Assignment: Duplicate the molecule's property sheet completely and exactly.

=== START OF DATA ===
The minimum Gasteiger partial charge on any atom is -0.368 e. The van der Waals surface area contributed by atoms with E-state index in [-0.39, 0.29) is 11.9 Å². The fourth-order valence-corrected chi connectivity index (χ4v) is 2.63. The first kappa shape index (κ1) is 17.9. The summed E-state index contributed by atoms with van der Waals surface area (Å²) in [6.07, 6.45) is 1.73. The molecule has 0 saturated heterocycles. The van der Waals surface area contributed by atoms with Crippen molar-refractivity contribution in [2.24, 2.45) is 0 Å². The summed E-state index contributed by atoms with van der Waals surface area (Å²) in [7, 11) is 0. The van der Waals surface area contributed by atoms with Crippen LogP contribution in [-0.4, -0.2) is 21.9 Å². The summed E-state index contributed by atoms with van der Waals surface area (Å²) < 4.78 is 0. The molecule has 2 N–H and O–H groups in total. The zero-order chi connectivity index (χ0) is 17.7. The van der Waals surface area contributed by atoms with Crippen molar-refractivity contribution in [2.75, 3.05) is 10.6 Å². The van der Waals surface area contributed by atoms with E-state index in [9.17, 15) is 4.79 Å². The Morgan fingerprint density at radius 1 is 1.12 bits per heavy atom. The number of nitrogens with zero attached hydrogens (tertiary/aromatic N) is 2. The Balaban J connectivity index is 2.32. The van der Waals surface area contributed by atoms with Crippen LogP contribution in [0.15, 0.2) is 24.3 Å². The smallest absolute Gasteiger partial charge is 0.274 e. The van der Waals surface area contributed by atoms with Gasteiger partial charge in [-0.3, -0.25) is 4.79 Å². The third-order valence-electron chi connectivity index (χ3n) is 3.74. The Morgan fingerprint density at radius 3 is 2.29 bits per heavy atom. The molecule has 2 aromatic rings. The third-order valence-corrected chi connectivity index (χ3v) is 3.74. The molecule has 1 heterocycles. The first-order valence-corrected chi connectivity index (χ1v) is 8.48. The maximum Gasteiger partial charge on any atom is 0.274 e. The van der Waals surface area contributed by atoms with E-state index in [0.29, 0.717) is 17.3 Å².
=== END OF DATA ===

The minimum Gasteiger partial charge on any atom is -0.368 e. The van der Waals surface area contributed by atoms with E-state index in [-0.39, 0.29) is 11.9 Å². The fourth-order valence-corrected chi connectivity index (χ4v) is 2.63. The first kappa shape index (κ1) is 17.9. The summed E-state index contributed by atoms with van der Waals surface area (Å²) in [6.07, 6.45) is 1.73. The molecule has 0 saturated heterocycles. The van der Waals surface area contributed by atoms with Crippen molar-refractivity contribution in [2.24, 2.45) is 0 Å². The summed E-state index contributed by atoms with van der Waals surface area (Å²) in [7, 11) is 0. The van der Waals surface area contributed by atoms with Crippen LogP contribution in [-0.4, -0.2) is 21.9 Å². The summed E-state index contributed by atoms with van der Waals surface area (Å²) < 4.78 is 0. The molecule has 2 N–H and O–H groups in total. The zero-order chi connectivity index (χ0) is 17.7. The van der Waals surface area contributed by atoms with Crippen molar-refractivity contribution in [2.75, 3.05) is 10.6 Å². The van der Waals surface area contributed by atoms with E-state index in [9.17, 15) is 4.79 Å². The Morgan fingerprint density at radius 1 is 1.12 bits per heavy atom. The number of nitrogens with zero attached hydrogens (tertiary/aromatic N) is 2. The Balaban J connectivity index is 2.32. The van der Waals surface area contributed by atoms with Crippen LogP contribution in [0.15, 0.2) is 24.3 Å². The smallest absolute Gasteiger partial charge is 0.274 e. The van der Waals surface area contributed by atoms with Gasteiger partial charge in [-0.3, -0.25) is 4.79 Å². The third-order valence-electron chi connectivity index (χ3n) is 3.74. The Morgan fingerprint density at radius 3 is 2.29 bits per heavy atom. The molecule has 2 aromatic rings. The third-order valence-corrected chi connectivity index (χ3v) is 3.74. The molecule has 1 heterocycles. The first-order valence-corrected chi connectivity index (χ1v) is 8.48. The maximum Gasteiger partial charge on any atom is 0.274 e. The van der Waals surface area contributed by atoms with E-state index in [0.29, 0.717) is 17.3 Å².